Friday, January 1, 2016


Welcome back my friends, to the show that never ends.  I've used that intro before, and I'm not sorry, it's hard to think of new ones.  Anyway we're here once again with yet another year in the bank!  2015 was good for many reasons, but the only one any of you turds care about is the fact that, for the first time in a while I feel like the number of quality releases actually rose.  I actually feel bad leaving quite a few albums off the list this year, with a couple that would surely rank if I had only heard them earlier and given them more time to grow (but I'll get to those in time (I had a fairly lengthy stretch of time during the year where I didn't have internet and my iPod broke in July, so my listening and learning capability was greatly stunted for a spell)).  It was a great year for the genres I normally dabble in, and for the first time since I've been doing these lists, I feel like I've been listening to hardcore enough to adequately rank more than one or two random ones that I really enjoyed.  So the list is going to be a little bit more varied than it has been in the past, thanks mostly to the fact that Gargoyle didn't release anything and the new Sigh album only has a handful of truly magnificent songs, so a few of my usual suspects are off the grid.  Anyway nobody gives a shit about my self aggrandizing meta-text, so let's get it going.  Only rule is, as usual, no EPs, full lengths only.


13. Mgla - Exercises in Futility
And here's the token black metal release that always wiggles its way into my top 13.  Mgla gets tons of hype around the metal underground, and they deserve every drop of it.  The Polish brand of BM ranks as my favorite anyway, but this pushes everything a little bit further over the line by being just a little bit more harrowing, bleak, and punishing than all of their contemporaries.  It doesn't fall into a lot of the same traps and cliches that so many BM bands like to fall back on, and as a result the album is extremely varied and diverse, with tons of midpaced grooves and haunting melodies.  These guys are the real deal, and the percussion in particular really stands out as unique.  I'm on the hype train right next to everybody else.  Who's with me? Choo choo.

12. Evra - Lightbearer
Evra is one of the more difficult albums for me in this countdown, being ostensibly a dissonant hardcore album with bits of metal thrown in, particularly in the melodies and trudging doom passages.  This stands out to me for managing to sidestep the cliches of sludge that so many metallic hardcore bands fall into, instead taking a chaotic approach to their music and keeping it grounded in churning doom riffs and tasteful solos.  The vocals also stand out for their inherent vitriol, not unlike the vocalist of Cancer Bats joining a more mellowed out The Chariot cover band that's sitting on a veritable mountain of downers.  It's both vicious and introspective, and that's amazing.  It's a unique experience that takes the listener on a journey of nearly every emotion possible, and it's stunning for keeping it wild and unhinged the entire time.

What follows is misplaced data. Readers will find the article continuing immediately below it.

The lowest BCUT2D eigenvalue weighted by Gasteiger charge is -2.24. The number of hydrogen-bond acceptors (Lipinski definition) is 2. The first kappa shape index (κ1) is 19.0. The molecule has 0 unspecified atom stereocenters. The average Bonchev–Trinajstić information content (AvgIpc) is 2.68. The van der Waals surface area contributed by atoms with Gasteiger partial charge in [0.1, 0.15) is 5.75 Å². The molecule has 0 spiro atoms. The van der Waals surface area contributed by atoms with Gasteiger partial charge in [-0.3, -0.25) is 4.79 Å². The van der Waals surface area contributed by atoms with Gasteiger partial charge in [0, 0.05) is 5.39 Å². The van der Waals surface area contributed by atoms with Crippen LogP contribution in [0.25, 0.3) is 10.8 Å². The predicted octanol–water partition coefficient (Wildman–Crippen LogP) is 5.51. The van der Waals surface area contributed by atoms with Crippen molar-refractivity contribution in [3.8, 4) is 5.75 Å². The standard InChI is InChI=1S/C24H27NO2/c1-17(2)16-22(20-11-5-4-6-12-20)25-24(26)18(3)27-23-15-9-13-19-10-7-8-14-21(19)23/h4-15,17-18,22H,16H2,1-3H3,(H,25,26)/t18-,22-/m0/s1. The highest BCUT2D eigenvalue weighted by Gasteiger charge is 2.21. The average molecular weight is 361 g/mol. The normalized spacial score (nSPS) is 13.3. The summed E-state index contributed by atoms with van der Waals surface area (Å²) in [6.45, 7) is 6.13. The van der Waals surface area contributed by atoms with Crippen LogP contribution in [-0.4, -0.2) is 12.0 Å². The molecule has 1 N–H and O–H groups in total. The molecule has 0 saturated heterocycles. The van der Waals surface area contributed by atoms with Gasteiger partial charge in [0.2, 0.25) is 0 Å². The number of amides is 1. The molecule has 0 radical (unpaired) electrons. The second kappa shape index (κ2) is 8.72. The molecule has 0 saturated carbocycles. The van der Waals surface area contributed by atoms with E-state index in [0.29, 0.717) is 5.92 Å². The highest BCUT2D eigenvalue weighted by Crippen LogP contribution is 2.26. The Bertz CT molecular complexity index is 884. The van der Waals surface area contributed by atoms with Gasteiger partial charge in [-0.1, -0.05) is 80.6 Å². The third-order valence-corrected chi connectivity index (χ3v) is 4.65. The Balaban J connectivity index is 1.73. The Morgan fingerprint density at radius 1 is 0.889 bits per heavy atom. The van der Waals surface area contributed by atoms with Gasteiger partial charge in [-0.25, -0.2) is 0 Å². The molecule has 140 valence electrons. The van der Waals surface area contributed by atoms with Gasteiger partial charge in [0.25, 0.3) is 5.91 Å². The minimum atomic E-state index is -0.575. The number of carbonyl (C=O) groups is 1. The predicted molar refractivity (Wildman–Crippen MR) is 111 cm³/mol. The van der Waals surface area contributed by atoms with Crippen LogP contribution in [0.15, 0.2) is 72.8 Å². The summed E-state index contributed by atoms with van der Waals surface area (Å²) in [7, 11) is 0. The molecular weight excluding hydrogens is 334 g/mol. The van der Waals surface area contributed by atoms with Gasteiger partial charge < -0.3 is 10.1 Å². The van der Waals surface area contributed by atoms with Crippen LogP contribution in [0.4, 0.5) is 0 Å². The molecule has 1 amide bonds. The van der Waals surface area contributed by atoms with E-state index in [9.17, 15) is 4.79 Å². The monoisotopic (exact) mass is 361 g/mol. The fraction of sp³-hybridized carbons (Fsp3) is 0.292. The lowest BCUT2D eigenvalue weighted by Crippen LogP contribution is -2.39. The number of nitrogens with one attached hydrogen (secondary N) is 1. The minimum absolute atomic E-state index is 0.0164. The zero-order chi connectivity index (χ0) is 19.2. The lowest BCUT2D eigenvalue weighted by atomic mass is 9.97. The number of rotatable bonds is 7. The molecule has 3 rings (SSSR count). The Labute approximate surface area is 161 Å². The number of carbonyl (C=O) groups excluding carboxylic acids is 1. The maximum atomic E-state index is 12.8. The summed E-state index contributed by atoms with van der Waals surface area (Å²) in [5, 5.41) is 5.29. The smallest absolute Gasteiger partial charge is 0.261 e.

11. Symphony X - Underworld
I don't care what anybody says, Symphony X is one of the most consistently excellent metal bands in the business today, and they've been at the top of their game ever since they waved goodbye to their more sophisticated progressive roots and focused more on simplicity, grooves, excellent riffs, and bombast.  Russell Allen has done more than enough to cement himself as one of the greatest singers in metal, and Michael Romeo is possibly one of the most distinguished guitarists out there right now.  Nobody writes riffs like these guys, nobody makes the agonizing wait between albums feel so worthwhile like these guys, nobody crafts progressive power metal like these guys.  Everything they've been doing since 2007 has been hitting bullseye, and they're not slowing down now.

10. House of Atreus - The Spear and the Ichor that Follows
Their previous EP, Into the Brazen Bull, is the absolute best piece of Arghoslent Metal that has existed since Arghoslent went into hiding, and the fact that they don't revel in overt racism makes them so, so much easier to love.  The problem with this album is simply that it isn't Into the Brazen Bull, which is unfair.  The riffs are still here, the vocals are ferocious, and the songs are just as punishing and/or triumphant, depending on what they're going for, and they're still one of the only bands to play that wonderful style of death metal that utilizes more traditional metal riffs, and for that alone they deserve acclaim.  I've heard them described as "nothing special, it's just four jacked dudes from Minnesota".  Come on, there aren't even four jacked dudes in the Vikings' locker room.  This may not surpass the master, but it's close.